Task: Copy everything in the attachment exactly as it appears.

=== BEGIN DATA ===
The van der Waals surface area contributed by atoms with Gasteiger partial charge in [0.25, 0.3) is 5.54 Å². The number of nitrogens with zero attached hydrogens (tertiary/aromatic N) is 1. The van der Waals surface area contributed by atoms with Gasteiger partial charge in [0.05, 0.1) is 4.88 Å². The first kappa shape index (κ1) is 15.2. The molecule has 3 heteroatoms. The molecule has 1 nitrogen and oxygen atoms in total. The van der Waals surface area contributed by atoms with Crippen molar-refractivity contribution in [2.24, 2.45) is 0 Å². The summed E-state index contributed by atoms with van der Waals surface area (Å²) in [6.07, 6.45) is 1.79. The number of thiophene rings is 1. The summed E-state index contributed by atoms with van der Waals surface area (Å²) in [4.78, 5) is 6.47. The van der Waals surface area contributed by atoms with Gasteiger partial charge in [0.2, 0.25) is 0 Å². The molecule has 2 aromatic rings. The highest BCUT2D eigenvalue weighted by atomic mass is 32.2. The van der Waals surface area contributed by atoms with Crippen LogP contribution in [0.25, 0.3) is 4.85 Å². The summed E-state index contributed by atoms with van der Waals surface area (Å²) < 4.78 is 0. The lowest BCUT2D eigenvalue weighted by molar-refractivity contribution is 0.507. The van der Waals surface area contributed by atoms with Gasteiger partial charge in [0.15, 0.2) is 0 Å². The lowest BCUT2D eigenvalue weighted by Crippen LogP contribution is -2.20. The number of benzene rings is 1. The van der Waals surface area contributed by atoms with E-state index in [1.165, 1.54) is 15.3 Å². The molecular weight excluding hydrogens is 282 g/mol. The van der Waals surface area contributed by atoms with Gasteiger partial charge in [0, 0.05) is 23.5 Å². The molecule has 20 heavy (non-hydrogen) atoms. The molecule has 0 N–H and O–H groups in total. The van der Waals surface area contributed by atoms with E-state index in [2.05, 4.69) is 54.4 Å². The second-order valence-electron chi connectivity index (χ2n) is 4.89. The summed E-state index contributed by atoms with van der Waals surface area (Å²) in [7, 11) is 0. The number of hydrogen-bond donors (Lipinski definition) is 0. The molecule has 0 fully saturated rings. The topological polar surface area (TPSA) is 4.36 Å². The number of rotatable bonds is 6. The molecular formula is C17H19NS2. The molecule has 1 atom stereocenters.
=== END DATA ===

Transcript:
The van der Waals surface area contributed by atoms with Gasteiger partial charge in [0.25, 0.3) is 5.54 Å². The number of nitrogens with zero attached hydrogens (tertiary/aromatic N) is 1. The van der Waals surface area contributed by atoms with Gasteiger partial charge in [0.05, 0.1) is 4.88 Å². The first kappa shape index (κ1) is 15.2. The molecule has 3 heteroatoms. The molecule has 1 nitrogen and oxygen atoms in total. The van der Waals surface area contributed by atoms with Crippen molar-refractivity contribution in [2.24, 2.45) is 0 Å². The summed E-state index contributed by atoms with van der Waals surface area (Å²) in [6.07, 6.45) is 1.79. The number of thiophene rings is 1. The summed E-state index contributed by atoms with van der Waals surface area (Å²) in [4.78, 5) is 6.47. The van der Waals surface area contributed by atoms with Gasteiger partial charge in [0.2, 0.25) is 0 Å². The molecule has 2 aromatic rings. The highest BCUT2D eigenvalue weighted by atomic mass is 32.2. The van der Waals surface area contributed by atoms with Crippen LogP contribution in [0.25, 0.3) is 4.85 Å². The summed E-state index contributed by atoms with van der Waals surface area (Å²) < 4.78 is 0. The lowest BCUT2D eigenvalue weighted by molar-refractivity contribution is 0.507. The van der Waals surface area contributed by atoms with Gasteiger partial charge in [0.15, 0.2) is 0 Å². The lowest BCUT2D eigenvalue weighted by Crippen LogP contribution is -2.20. The number of benzene rings is 1. The van der Waals surface area contributed by atoms with E-state index in [1.165, 1.54) is 15.3 Å². The molecular weight excluding hydrogens is 282 g/mol. The van der Waals surface area contributed by atoms with Gasteiger partial charge in [0, 0.05) is 23.5 Å². The molecule has 20 heavy (non-hydrogen) atoms. The molecule has 0 N–H and O–H groups in total. The van der Waals surface area contributed by atoms with E-state index in [2.05, 4.69) is 54.4 Å². The second-order valence-electron chi connectivity index (χ2n) is 4.89. The summed E-state index contributed by atoms with van der Waals surface area (Å²) in [7, 11) is 0. The number of hydrogen-bond donors (Lipinski definition) is 0. The molecule has 0 fully saturated rings. The topological polar surface area (TPSA) is 4.36 Å². The number of rotatable bonds is 6. The molecular formula is C17H19NS2. The molecule has 1 atom stereocenters.